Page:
March 02, 2006

Donna Hay: Off the Shelf: Cooking From the Pantry


Technique. It's Always About Technique.

The more cookbooks I examine methodically for the website, the more I'm beginning to realize that the main problem with most books is the description of How. How to prep the ingredients, how to assemble them, how to brown or broil or sauté -- the problem is very often a faulty description of How. This book is no different. The ideas are fantastic and the food is often excellent, but as I was cooking from Off the Shelf, I realized that I was doing a mental exercise about "next time." "Next time I'll make sure to slice the parsnips smaller so they cook faster." "Next time I'll add some garlic to this to make it zestier." "Next time I'll melt the chocolate with hot cream so that it doesn't seize." That's a lot of "Next times" -- shouldn't the recipes work this time? The very first time?

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February 02, 2006

Sara Moulton: Sara's Secrets for Weeknight Meals


I wanted to like this book...

I like Sara Moulton's show on the Food Network. I like her low-key, straightforward style. (The Food Network apparently is no longer interested in a no-nonsense, educational approach to cooking programs; they're changing their focus to "entertainment," and Sara Moulton will be moving to PBS.)

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December 01, 2005

Giada De Laurentiis: Everyday Italian


A Good Book That Could Have Been Better

Giada De Laurentiis' first book, Everyday Italian, is a good primer on Italian-American cooking. None of the recipes are complicated or time-consuming to make, and the basic techniques are simple. Which makes the occasional problems especially annoying, because the book could have been excellent, but because there are numerous oversights, it's merely good.

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November 10, 2005

Jacques Pépin: Fast Food My Way


What Celebrity Cookbooks Should Aspire To

This is an outstanding book. Every restaurant chef who decides to write a cookbook should be required to take a look at Jacques Pépin's approach in Fast Food My Way to get an idea of how to write a cookbook that's actually useable.

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November 01, 2005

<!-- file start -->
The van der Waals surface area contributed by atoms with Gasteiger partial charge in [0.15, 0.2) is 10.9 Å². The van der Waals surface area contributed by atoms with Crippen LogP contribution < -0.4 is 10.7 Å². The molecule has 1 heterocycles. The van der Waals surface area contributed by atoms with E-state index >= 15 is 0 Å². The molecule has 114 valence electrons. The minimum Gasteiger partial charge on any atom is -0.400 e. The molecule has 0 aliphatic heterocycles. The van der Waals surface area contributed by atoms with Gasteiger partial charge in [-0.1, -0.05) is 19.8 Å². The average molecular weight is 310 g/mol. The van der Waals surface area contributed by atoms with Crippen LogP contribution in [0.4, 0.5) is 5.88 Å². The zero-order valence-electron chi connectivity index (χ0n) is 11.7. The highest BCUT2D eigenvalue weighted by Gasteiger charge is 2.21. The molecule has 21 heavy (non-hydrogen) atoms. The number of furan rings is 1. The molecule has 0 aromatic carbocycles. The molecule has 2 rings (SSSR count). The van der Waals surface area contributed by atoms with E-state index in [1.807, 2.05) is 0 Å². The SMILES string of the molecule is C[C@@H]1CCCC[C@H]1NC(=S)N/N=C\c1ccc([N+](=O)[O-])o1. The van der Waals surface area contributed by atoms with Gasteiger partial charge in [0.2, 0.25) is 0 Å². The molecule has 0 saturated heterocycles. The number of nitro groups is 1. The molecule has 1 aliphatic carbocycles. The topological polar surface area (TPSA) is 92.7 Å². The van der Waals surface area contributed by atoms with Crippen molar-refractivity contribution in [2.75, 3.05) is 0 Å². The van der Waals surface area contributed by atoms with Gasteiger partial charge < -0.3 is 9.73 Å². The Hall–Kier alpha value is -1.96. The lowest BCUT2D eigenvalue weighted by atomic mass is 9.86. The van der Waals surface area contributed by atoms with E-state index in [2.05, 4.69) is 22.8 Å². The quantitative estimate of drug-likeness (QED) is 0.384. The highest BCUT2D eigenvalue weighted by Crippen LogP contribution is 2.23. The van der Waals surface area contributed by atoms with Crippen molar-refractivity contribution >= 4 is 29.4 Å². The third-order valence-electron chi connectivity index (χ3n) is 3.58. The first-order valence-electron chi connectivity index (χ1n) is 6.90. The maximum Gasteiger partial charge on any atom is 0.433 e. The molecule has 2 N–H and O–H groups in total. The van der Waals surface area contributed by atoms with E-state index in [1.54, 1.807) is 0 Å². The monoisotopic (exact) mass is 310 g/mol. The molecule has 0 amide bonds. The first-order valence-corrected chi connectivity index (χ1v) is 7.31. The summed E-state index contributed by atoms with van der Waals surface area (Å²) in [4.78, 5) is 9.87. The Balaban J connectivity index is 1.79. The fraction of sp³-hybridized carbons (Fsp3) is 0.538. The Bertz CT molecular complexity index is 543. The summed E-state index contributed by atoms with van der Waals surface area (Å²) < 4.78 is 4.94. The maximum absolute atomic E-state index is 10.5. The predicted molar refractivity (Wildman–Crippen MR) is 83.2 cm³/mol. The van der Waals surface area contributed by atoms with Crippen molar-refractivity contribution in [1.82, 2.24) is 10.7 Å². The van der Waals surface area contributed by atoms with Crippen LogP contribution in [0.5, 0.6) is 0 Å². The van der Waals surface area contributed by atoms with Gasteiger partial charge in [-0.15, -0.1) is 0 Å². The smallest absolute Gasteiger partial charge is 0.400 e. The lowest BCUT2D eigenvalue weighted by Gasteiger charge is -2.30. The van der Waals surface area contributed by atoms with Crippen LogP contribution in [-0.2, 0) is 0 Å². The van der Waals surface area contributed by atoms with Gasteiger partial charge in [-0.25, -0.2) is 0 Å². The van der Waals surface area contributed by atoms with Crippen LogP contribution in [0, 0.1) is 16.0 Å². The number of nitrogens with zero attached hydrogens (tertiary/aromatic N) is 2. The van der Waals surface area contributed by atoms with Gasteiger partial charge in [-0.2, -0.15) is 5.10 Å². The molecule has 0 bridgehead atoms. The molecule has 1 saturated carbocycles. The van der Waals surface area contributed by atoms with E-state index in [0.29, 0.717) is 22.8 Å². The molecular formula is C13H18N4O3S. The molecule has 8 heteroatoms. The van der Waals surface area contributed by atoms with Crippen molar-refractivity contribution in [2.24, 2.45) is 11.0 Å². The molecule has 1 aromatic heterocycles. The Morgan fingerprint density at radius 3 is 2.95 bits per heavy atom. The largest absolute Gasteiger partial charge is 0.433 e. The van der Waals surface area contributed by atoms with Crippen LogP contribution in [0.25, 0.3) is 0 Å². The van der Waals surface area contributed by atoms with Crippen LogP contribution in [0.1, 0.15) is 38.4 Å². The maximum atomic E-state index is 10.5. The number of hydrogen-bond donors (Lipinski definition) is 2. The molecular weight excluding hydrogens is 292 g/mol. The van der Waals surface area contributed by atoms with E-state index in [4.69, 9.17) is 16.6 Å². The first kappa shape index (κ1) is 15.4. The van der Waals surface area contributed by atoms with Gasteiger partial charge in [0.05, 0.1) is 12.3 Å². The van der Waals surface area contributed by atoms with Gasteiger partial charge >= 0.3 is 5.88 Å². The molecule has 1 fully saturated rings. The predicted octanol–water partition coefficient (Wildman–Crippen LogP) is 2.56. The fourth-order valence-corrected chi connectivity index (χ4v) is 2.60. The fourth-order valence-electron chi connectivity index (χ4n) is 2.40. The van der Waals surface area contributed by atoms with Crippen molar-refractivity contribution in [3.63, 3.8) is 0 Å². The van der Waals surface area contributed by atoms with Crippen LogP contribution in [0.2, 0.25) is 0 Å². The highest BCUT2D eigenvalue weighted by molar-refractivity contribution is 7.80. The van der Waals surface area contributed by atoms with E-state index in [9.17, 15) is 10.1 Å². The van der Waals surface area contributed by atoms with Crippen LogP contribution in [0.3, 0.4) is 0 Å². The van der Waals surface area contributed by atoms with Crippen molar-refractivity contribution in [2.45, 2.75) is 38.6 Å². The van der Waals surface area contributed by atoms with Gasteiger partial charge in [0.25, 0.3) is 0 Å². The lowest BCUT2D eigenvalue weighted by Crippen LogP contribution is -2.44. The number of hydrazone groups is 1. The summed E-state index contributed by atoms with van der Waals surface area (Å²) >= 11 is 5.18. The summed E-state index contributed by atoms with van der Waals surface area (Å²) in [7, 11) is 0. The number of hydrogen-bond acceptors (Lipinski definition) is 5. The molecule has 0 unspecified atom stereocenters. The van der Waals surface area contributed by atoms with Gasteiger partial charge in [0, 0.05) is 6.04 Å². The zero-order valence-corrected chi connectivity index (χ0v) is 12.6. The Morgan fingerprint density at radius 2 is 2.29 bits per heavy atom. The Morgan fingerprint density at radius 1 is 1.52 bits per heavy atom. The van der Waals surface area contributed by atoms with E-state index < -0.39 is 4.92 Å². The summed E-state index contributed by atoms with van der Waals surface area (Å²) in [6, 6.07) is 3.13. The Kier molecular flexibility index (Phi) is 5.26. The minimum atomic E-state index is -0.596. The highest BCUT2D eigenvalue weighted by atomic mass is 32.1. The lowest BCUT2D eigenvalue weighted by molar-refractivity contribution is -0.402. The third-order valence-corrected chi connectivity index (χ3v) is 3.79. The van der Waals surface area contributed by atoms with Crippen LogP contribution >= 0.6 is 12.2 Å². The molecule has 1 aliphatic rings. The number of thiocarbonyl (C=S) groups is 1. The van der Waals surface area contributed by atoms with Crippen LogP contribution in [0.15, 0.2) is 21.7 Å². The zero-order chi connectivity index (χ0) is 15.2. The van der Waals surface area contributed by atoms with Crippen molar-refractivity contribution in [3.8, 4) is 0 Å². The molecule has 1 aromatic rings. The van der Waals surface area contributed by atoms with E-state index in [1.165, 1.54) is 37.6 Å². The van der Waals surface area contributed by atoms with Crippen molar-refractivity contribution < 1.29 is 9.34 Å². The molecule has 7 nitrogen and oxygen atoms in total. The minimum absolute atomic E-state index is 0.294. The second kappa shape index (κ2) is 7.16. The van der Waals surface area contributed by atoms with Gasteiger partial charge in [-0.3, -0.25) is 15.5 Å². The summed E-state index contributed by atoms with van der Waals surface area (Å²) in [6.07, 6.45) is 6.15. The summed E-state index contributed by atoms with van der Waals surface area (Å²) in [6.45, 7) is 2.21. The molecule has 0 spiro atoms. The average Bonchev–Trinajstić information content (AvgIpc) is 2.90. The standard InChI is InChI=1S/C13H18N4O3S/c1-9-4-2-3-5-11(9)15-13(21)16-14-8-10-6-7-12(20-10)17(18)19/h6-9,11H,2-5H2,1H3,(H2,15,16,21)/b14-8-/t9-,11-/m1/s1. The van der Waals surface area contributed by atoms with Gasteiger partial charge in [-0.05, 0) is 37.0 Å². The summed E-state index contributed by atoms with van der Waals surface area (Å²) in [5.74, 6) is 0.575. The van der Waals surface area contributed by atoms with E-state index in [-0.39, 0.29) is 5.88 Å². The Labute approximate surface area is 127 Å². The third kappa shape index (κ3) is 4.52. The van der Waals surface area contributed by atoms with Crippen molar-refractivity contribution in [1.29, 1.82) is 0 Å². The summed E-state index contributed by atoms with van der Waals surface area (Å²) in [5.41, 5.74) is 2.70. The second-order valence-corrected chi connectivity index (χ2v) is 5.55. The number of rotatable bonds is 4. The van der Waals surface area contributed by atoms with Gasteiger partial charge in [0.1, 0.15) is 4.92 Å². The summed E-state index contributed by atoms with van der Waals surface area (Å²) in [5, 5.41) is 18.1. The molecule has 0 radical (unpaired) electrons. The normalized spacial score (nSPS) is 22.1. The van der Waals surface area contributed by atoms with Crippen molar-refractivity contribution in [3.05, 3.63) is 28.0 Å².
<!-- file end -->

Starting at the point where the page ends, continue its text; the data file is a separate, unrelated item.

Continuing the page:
Jamie Oliver: Jamie's Dinners


A Good Cookbook? Yes. A Frustrating Cookbook? Also Yes.

I'm torn about how to review this book; on the one hand, I really enjoyed cooking out of it and usually had good results from the recipes. On the other hand, the book caused a lot of head-scratching, eyeballing, and guessing in order to produce the food, and that's not usually what I'm looking for in a cookbook.

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October 17, 2005

Wolfgang Puck: Live, Love, Eat!


Wolfgang's Greatest Hits

That would be a fitting subtitle for this book. It's a selection of favorites from Puck's various restaurants, and old family recipes from his native Austria. The book lacks a unifying theme, unless the theme is "Hey, check out some of my recipes!"

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October 05, 2005

Rachael Ray: 30-Minute Meals 2


Hey, Rachael Ray can cook!

After the mess that was 30-Minute Get Real Meals , I figured I should give Rachael Ray another chance. She's an extremely popular cookbook author, and I assumed that she must be more successful when she's cooking in her own element, rather than according to a marketing plan.

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September 27, 2005

Rachael Ray: 30-Minute Get Real Meals


All Aboard the Low-Carb Gravy Train

I have a confession to make: I've never seen Rachael Ray on TV. I know she's a popular Food Network personality. And she's a prolific cookbook author; at least ten different titles on Amazon, along with coasters, recipe cards, magnetic note pads, and journals. When I saw 30-Minute Get Real Meals at Target, I decided to choose it for my maiden voyage into critiquing waters, since it was sure to be a popular book, and it might even be good!

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